Wednesday, November 11, 2015

The Grace of Remembrance

I have a brief activity for you. I invite you to close your eyes and think of a specific moment from your past that you remember feeling very happy and very loved. As you're thinking of this moment, try to remember what you were sensing at that time...

What do you see?

What noises do you hear?

What do you smell?

Try to soak in the environment around you...

What is the space like?

Who is there with you?

What are you doing?

How do you feel?

Memory is a beautiful tool that has the ability to transport us to a specific time and place in the blink of an eye. It can be triggered by sound, by smell, or any of your senses. You might hear a song and be rushed back to high school dance filled with laughter and friends. Maybe a visit to a familiar space brings back moments of pain so strong tears begin to flow. Or perhaps the smell of a certain cologne reminds you of your grandfather and creates a sense of nearness to him.

It doesn't matter the source or form, memories are powerful.

So powerful, in fact, that they play an absolutely crucial role in the source and summit of our Catholic faith: the mass. In both the Liturgy of the Word and the Liturgy of the Eucharist, we find ourselves called into a space of remembrance. We gather together in order to remember God and in that remembering, be filled with love.

By breaking open the Word, we remember our God. Readings of scripture invite us to recall stories of the Creator, each facilitating revelation into how we are called to live. The Gospels animate our Lord and Savior providing vivid examples of his goodness and grace. And in the Prayers of the Faithful we remember and pray for peace in our Church and in the world.

In the celebration of the Eucharist, the community reflects on and remembers the sacrifice of Jesus and his words at the Last Supper. "Do this in memory of me." These words, shared during every Eucharistic Prayer, can be found in the Gospel of Luke. In these words, Christ expresses the deep connection that can be made through the act of remembrance. There is no Eucharist without remembrance.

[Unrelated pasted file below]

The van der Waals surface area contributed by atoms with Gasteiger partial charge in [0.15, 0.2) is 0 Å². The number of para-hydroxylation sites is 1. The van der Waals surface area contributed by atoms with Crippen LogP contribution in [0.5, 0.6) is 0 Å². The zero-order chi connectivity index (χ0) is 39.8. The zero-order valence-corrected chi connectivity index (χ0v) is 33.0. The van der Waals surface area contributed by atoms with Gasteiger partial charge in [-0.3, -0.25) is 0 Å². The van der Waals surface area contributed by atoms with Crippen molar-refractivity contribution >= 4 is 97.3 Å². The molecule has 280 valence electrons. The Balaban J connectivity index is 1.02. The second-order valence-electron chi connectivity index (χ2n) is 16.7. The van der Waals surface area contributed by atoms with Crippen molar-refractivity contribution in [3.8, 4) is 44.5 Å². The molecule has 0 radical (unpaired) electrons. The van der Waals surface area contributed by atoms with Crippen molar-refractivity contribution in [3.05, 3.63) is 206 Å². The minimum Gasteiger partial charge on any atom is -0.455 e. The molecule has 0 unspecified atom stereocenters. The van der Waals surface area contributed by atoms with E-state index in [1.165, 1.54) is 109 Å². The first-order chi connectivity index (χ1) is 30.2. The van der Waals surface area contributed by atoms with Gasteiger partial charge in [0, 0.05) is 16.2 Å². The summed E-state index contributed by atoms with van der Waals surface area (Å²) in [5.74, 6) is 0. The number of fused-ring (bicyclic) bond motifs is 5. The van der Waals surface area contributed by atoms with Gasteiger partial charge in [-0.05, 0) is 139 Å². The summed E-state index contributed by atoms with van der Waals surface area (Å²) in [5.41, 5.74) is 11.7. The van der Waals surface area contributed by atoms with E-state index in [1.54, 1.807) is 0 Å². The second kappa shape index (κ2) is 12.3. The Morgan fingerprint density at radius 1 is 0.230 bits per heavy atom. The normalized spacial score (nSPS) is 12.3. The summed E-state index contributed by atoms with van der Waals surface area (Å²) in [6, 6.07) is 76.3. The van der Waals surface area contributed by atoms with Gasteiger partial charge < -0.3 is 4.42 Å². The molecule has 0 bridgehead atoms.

It is in remembering Jesus and the love that he poured out for us that we are able to connect with Christ and the community of the faithful. That memory of His love and sacrifice binds our lives more deeply to His and encourages us to live a life that mirrors that divine love.

In this beautiful month of November, we are called to remember more intentionally. We prayerfully remember those who have gone before us. We hold in our hearts those saints, both canonized and not, who inspire us to live like Christ.

We remember, we celebrate, we believe.


*** Linking up with Blessed Is She and #BISsisterhood and Faith and Fellowship


  1. Love, love, love this visualization activity...I once had an activity like this for students where they wrote their responses as free verse poetry, completing these stem statements:
    See the...
    Smell the...
    Hear the...
    Taste the...
    Touch the...
    I feel...
    Many blessings to you today!

    1. Thanks, Beth! I love that you used it with your students. It's such a simple exercise, but can do SO much. Many blessings to you as well!
      Peace, Sarah

  2. This is beautiful Sarah!! I feel like it should be in a devotional or something on the Eucharist:) Thinking this could be a good thing to do also with our youth ministry program...

    PS Am loving looking around on your space here:)

    1. Oh gosh! Thanks Patty! I would love to hear how it goes if you use the meditation for your youth ministry!
      Peace, Sarah